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Article
February 21, 1996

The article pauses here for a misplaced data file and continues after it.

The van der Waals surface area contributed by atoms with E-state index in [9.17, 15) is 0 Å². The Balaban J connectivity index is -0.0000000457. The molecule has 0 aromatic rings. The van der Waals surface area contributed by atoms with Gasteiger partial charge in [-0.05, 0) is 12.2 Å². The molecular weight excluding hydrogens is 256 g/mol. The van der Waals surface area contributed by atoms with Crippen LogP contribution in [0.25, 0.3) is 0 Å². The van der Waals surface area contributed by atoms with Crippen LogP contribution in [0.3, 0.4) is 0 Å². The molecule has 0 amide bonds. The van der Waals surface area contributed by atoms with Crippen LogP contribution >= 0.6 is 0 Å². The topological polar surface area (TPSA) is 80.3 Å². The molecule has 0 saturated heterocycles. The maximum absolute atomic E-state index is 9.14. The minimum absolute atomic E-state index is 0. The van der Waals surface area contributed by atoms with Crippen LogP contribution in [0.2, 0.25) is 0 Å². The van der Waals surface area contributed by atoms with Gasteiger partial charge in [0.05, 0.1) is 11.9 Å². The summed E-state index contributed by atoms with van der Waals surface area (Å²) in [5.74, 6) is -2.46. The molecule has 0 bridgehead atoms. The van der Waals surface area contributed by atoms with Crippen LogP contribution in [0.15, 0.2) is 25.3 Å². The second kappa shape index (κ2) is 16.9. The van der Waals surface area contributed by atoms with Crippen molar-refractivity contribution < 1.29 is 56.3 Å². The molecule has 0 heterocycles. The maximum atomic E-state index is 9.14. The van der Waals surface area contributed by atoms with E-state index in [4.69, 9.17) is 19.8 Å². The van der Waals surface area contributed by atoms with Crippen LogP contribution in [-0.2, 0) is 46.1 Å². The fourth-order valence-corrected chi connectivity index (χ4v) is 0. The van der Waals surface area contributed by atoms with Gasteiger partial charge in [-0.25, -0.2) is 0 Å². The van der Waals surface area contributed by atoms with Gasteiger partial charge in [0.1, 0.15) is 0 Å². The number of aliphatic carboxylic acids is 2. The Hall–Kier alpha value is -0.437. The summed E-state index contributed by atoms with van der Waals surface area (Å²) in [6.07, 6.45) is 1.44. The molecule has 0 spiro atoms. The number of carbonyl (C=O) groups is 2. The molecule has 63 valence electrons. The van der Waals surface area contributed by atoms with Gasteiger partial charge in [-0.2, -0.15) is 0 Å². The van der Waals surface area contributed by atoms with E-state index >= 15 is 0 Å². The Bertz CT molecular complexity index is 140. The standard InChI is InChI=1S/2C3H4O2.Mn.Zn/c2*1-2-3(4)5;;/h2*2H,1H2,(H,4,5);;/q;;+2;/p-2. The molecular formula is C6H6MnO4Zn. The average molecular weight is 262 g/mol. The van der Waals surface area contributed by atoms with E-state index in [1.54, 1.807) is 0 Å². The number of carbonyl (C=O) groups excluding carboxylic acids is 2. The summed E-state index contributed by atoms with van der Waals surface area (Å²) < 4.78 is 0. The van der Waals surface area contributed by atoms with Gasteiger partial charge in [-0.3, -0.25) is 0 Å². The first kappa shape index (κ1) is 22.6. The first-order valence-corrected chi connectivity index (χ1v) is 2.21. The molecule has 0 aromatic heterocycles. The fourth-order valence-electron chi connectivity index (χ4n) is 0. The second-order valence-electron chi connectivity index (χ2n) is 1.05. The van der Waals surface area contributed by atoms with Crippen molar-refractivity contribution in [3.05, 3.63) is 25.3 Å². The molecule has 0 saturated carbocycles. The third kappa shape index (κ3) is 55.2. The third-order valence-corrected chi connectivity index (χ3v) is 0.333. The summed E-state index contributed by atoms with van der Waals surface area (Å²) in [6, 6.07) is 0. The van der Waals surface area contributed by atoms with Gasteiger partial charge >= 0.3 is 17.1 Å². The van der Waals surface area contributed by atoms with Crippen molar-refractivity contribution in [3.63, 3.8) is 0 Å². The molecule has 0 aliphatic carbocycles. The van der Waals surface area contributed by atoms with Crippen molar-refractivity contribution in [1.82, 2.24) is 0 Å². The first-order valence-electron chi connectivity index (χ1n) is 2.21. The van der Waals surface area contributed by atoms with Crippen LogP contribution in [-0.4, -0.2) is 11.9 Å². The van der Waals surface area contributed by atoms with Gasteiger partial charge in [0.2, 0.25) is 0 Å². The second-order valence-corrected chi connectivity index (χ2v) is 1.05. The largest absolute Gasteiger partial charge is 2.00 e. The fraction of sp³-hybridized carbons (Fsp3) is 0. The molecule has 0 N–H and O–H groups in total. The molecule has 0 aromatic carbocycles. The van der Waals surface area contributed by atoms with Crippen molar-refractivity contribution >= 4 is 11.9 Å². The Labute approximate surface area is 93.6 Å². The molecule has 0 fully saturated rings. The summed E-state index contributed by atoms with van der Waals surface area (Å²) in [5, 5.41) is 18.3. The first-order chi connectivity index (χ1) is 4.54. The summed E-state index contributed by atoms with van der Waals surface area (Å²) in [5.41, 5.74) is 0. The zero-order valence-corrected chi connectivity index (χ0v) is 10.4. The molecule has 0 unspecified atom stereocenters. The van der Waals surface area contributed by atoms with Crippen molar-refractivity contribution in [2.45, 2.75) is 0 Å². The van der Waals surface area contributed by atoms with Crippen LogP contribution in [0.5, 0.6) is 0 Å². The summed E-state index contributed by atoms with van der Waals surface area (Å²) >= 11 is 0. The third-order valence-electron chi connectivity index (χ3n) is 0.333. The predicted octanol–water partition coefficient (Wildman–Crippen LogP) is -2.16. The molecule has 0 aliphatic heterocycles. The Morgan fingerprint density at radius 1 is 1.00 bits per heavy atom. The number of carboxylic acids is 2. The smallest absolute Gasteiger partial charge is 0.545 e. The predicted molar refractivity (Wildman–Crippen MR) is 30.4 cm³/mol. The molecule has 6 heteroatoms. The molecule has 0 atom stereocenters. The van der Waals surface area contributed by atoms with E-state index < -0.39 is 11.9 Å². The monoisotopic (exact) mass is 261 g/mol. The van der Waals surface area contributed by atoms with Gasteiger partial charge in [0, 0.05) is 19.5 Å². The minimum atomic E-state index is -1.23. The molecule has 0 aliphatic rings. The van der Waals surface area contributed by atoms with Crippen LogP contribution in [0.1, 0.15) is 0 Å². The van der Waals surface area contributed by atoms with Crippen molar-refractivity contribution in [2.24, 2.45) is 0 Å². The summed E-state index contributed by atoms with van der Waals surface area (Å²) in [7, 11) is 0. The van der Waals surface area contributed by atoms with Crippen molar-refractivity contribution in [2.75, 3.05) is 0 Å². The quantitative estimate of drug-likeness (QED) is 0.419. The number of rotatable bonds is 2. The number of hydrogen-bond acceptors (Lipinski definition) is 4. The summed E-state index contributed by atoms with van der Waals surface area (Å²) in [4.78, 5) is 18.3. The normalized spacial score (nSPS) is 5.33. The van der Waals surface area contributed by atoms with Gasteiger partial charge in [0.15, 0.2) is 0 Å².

Gaucher DiseaseCurrent Issues in Diagnosis and Treatment

Author Affiliations